Since it was born, the 1990 1st Congressional District race has been a classic contest of the Hungry Underdog vs. the Confident Veteran.

Jim Hansen, a Republican, is a 10-year congressman, who, because of a strong showing in the polls, has spent little time serenading the electorate, choosing instead to go about business-as-usual in Washington.Kenley Brunsdale, a Democrat, is a young, aggressive public affairs attorney who has never held public office but who, despite the polls, has waged an aggressive campaign throughout the conservative 1st District.

When he announced his candidacy, Brunsdale promised to launch a "guerrilla campaign," saying his opponent would be "fun" to run against. During the first phases of his campaign, Brunsdale identified a dozen issues he thought were important to the 1st District voters, drafted bills to deal with the issues and sent them to Hansen with a letter asking Hansen to sponsor the bills.

Brunsdale has sought desperately to pull his opponent into the ring and rumble.

Hansen's response to Brunsdale has, for the most part, been a big yawn. In the beginning, it was no response at all. Hansen left that to campaign manager Peter Jenks, who called Brunsdale a liberal clone of Rep. Wayne Owens - Brunsdale's former boss and the political antithesis of Hansen. Jenks refused to address many of Brunsdale's proposed "bills," dismissing them as political hype designed to "get (Brunsdale's) name in the paper."

It was only in letters soliciting campaign contributions that Hansen acknowledged Brunsdale as a threat. Back at his GOP fund-raiser in April, however, Hansen didn't even mention Brunsdale by name, telling a reporter afterward, "I really don't know him." When he finally did acknowledge Brunsdale publicly, Hansen said "he would rather fight 10 Kenley Brunsdales than one Gunn McKay," a Democrat whom he unseated in 1980 and defeated two times since.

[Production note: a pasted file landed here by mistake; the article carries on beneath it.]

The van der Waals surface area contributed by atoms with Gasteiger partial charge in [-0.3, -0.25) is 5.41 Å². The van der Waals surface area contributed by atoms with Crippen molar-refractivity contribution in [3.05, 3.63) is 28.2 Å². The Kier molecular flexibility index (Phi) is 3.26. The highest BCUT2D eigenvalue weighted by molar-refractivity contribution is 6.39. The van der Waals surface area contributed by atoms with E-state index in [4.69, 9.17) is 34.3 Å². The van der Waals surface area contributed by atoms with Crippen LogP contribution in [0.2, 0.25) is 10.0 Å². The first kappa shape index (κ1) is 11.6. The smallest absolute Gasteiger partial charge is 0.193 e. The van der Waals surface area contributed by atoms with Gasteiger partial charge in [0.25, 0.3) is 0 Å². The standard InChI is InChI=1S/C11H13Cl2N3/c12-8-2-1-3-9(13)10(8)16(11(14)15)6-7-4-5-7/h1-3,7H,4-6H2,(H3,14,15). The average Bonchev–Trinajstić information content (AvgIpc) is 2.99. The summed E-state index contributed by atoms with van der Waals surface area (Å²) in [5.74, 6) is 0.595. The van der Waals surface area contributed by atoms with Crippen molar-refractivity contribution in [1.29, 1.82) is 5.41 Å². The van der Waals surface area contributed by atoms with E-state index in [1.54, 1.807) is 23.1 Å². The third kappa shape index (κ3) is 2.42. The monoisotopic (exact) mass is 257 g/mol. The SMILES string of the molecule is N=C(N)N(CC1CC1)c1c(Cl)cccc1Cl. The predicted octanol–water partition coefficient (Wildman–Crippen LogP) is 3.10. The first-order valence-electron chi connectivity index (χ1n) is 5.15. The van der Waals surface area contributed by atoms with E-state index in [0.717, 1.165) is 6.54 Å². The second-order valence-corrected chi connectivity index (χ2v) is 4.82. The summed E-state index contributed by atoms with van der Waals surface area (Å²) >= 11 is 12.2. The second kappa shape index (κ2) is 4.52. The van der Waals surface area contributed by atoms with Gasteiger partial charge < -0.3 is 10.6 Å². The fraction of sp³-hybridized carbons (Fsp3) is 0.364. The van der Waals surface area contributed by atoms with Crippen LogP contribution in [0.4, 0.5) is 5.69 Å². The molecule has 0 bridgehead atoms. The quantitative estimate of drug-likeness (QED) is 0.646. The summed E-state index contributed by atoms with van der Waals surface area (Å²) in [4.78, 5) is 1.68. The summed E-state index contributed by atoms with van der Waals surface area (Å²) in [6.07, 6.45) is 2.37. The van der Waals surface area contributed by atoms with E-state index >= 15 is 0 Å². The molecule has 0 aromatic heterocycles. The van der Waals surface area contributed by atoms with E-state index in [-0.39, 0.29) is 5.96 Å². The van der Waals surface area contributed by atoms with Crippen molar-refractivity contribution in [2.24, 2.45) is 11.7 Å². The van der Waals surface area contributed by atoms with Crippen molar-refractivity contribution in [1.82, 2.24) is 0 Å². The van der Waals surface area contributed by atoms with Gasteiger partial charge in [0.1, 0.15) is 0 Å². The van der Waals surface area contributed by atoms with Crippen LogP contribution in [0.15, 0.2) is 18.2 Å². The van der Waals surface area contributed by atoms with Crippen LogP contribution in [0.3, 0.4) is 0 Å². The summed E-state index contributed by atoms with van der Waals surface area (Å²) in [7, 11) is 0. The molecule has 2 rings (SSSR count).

Claiming he knows his constituents well and that his philosophy "fits foursquare with theirs," Hansen has relied on his party identification - the 1st District is one of the most Republican in the nation - and his reputation as a fiscal and ideological conservative to carry him through the campaign.

Characterizing himself as "a new voice for the 1990s," Brunsdale describes Hansen as out of step in environmental issues, jaded in local issues and ineffective in general.

A local environmental issue that has been the flagship of Brunsdale's campaign is the proposed natural-gas pipeline that would pierce northern Utah's mountains, carrying Wyoming natural gas to California. Brunsdale, who has donated legal services to an anti-pipeline citizens group, has continuously hammered Hansen for doing nothing to stop the routing that would take the pipeline through Mueller Park and other watersheds above Bountiful.

Hansen - whose bill in February to stop the pipeline has gone nowhere - has tried hard not to make the pipeline an issue.

While Brunsdale accuses Hansen of ignoring the pipeline issue, Jenks accuses Brunsdale of avoiding the wilderness issue of Southern Utah, where most voters despise environmentalists. Hansen wants 1.4 million acres of Bureau of Land Management land set aside as wilderness; Brunsdale wants between 3 million and 5 million acres.

Regardless of who's avoiding which issue, it's clear that Hansen has personally avoided Brunsdale, having met him only once for a face-to-face debate. Other debates were done by phone or satellite.

"It's been a lonely road," said Brunsdale.

It's also been lonely in the polls, which, barring an unforeseen political miracle, indicate Hansen is on his way back to Washington next year.

In the latest Deseret News/KSL Poll, Hansen is leading Brunsdale 57 percent to 31 percent. In April, the polls showed Hansen ahead 54-21 with 20 percent undecided.